We have already established that zoom lenses are bigger and heavier than wide angle primes, so if you want the smallest and lightest lens for your landscape photography a prime lens is going to be the best choice.
In the big scheme of things the zoom lenses suitable for landscape photography, i.e. the wide angle ones, aren’t really that big and heavy when compared to lenses like the 100mm – 400mm zoom lenses and the like.
The size/dimensions of a lens may be totally irrelevant and something that will have no impact on your decision, and if that’s the case then so be it. If however, the size/weight of a lens is something you potentially need to consider (because you are intending on hiking long distances for example) then you need to think about this before choosing your landscape lens.
The brand of lens is something else you may need to think about when choosing a landscape photography lens. There are some photographers out there who simply refuse to buy/use anything other than their camera branded lenses, even though there are decent third party alternatives out there. If you are one of these (and it is perfectly fine if you are) choosing a landscape lens is going to be a whole lot easier because the choice is restricted by default.
If you are happy to buy and use a third party landscape lens, i.e. a Sigma, Tokina, Tamron etc. for your Canon or Nikon camera the choice of landscape lenses suddenly increases. For every Canon/Nikon landscape lens there is at least a Tamron, Sigma and Tokina equivalent, and in many instances there are other lens brands too. With this in mind it is easy to see the number of landscape lenses increases threefold or more.
The Canon/Nikon branded lenses are damn expensive and the third party equivalents are usually cheaper alternatives. Do third party lenses perform as well as the Canon/Nikon branded lenses? In some instances they do, and in other instances they don’t. Before investing in a third party lens it is always worth going to your local camera shop and taking a few test shots to satisfy yourself you are happy with the image and build quality.
It’s a sad fact of life that but money makes the world go around, and unless you are in the fortunate position where money isn’t an issue the cost always plays a large part in choosing a landscape lens. The top end professional grade lenses are exceptionally good (they have excellent image quality and build quality) but they are damn expensive. If you have the funds and can justify the cost the top end landscape lenses are worth every penny, but if your budget won’t stretch that far these lenses are out of reach.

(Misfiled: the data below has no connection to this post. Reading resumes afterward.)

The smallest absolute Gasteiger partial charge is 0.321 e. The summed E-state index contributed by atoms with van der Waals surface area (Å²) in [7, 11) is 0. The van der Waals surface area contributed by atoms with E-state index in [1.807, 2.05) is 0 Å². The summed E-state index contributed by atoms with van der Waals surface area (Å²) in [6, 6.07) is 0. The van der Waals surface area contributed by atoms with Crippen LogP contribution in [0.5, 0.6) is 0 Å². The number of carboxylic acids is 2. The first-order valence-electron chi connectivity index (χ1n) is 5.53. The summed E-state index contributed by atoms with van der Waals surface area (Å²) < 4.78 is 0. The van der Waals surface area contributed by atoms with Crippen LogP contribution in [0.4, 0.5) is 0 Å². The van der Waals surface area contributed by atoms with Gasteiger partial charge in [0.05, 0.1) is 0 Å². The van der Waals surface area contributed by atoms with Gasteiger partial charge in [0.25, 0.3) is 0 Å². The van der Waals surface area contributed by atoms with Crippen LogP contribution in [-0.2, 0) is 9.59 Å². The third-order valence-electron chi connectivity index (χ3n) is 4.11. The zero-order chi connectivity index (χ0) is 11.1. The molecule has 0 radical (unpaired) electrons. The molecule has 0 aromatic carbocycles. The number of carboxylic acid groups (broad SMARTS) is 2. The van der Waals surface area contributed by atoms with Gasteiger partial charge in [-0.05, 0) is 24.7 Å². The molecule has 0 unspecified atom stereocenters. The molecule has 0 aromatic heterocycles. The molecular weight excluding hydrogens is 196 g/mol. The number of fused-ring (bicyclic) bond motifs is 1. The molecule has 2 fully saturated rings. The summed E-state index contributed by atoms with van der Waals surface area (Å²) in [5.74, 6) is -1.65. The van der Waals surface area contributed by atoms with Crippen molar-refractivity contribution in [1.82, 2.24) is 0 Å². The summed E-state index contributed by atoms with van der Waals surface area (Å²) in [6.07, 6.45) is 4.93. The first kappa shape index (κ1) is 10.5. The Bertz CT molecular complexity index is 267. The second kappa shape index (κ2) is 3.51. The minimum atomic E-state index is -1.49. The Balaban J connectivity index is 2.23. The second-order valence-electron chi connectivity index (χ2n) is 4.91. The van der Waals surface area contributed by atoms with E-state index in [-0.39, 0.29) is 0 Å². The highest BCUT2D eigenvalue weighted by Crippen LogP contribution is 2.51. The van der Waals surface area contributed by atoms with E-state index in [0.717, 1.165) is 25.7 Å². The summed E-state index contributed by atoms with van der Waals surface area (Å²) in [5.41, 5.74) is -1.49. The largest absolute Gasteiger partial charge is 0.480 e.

When deciding which landscape lens to buy you need to identify how much money you have to spend and set a budget accordingly. As tempting as it may be to splash out more than you can afford on the top end lens putting yourself in financial difficulties for that top end lens is not worth it, and you will find there are cheaper and more affordable landscape lenses that will capture stunning photos with image quality that isn’t a million miles off the top end lenses.
Maximum Widest Aperture/speed
Landscape photography typically involves maximizing the depth of field and getting photos with front to back sharpness, which obviously requires narrow apertures. With this in mind it may seem weird why you may want to consider the maximum widest aperture/speed of the lens.
If you only want the landscape lens, i.e. wide angle lens, to capture landscape shots the maximum widest aperture really doesn’t matter. If, however you want to use the lens for taking photos of other subjects the maximum aperture may be something you want to think about. For example, if you intend to use the lens for interior photography in places where tripods are not allowed, such as in a church or chapel, you are going to need the fastest possible lens.
Keen photographer addicted to cameras, lenses and everything photography related. Feel free to follow me in my photography ramblings, and if you have any thoughts, comments, queries or anything else to add I would love to hear from you.